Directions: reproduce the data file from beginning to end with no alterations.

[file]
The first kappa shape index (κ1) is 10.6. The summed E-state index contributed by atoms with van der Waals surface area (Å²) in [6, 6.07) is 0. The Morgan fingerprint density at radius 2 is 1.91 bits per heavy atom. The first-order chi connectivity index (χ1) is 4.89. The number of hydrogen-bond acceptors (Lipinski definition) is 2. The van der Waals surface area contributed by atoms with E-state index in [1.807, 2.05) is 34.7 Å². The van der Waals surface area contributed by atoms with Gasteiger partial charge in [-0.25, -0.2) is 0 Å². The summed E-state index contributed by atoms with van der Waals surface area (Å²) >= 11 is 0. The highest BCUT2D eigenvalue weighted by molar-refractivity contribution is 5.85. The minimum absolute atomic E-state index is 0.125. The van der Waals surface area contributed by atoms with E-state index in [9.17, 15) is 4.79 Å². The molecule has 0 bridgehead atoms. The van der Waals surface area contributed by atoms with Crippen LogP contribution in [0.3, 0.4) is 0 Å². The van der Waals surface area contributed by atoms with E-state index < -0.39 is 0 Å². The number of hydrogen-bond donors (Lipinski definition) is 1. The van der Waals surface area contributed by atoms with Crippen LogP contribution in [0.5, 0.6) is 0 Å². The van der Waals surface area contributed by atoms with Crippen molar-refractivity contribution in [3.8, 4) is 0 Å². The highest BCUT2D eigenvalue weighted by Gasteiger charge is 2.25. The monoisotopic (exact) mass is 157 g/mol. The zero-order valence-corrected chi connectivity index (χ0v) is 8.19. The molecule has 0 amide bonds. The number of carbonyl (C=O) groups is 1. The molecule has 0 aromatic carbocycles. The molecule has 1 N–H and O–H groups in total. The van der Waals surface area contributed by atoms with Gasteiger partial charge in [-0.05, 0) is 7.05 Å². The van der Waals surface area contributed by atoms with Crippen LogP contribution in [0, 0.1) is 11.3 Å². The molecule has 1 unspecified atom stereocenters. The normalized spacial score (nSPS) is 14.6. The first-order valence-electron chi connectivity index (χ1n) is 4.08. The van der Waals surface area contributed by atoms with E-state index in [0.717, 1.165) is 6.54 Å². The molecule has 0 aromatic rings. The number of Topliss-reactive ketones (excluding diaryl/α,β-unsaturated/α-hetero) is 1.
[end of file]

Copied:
The first kappa shape index (κ1) is 10.6. The summed E-state index contributed by atoms with van der Waals surface area (Å²) in [6, 6.07) is 0. The Morgan fingerprint density at radius 2 is 1.91 bits per heavy atom. The first-order chi connectivity index (χ1) is 4.89. The number of hydrogen-bond acceptors (Lipinski definition) is 2. The van der Waals surface area contributed by atoms with E-state index in [1.807, 2.05) is 34.7 Å². The van der Waals surface area contributed by atoms with Gasteiger partial charge in [-0.25, -0.2) is 0 Å². The summed E-state index contributed by atoms with van der Waals surface area (Å²) >= 11 is 0. The highest BCUT2D eigenvalue weighted by molar-refractivity contribution is 5.85. The minimum absolute atomic E-state index is 0.125. The van der Waals surface area contributed by atoms with E-state index in [9.17, 15) is 4.79 Å². The molecule has 0 bridgehead atoms. The van der Waals surface area contributed by atoms with Crippen LogP contribution in [0.3, 0.4) is 0 Å². The van der Waals surface area contributed by atoms with E-state index < -0.39 is 0 Å². The number of hydrogen-bond donors (Lipinski definition) is 1. The van der Waals surface area contributed by atoms with Crippen LogP contribution in [0.5, 0.6) is 0 Å². The van der Waals surface area contributed by atoms with Crippen molar-refractivity contribution in [3.8, 4) is 0 Å². The highest BCUT2D eigenvalue weighted by Gasteiger charge is 2.25. The monoisotopic (exact) mass is 157 g/mol. The zero-order valence-corrected chi connectivity index (χ0v) is 8.19. The molecule has 0 amide bonds. The number of carbonyl (C=O) groups is 1. The molecule has 0 aromatic carbocycles. The molecule has 1 N–H and O–H groups in total. The van der Waals surface area contributed by atoms with Gasteiger partial charge in [-0.05, 0) is 7.05 Å². The van der Waals surface area contributed by atoms with Crippen LogP contribution in [0, 0.1) is 11.3 Å². The molecule has 1 unspecified atom stereocenters. The normalized spacial score (nSPS) is 14.6. The first-order valence-electron chi connectivity index (χ1n) is 4.08. The van der Waals surface area contributed by atoms with E-state index in [0.717, 1.165) is 6.54 Å². The molecule has 0 aromatic rings. The number of Topliss-reactive ketones (excluding diaryl/α,β-unsaturated/α-hetero) is 1.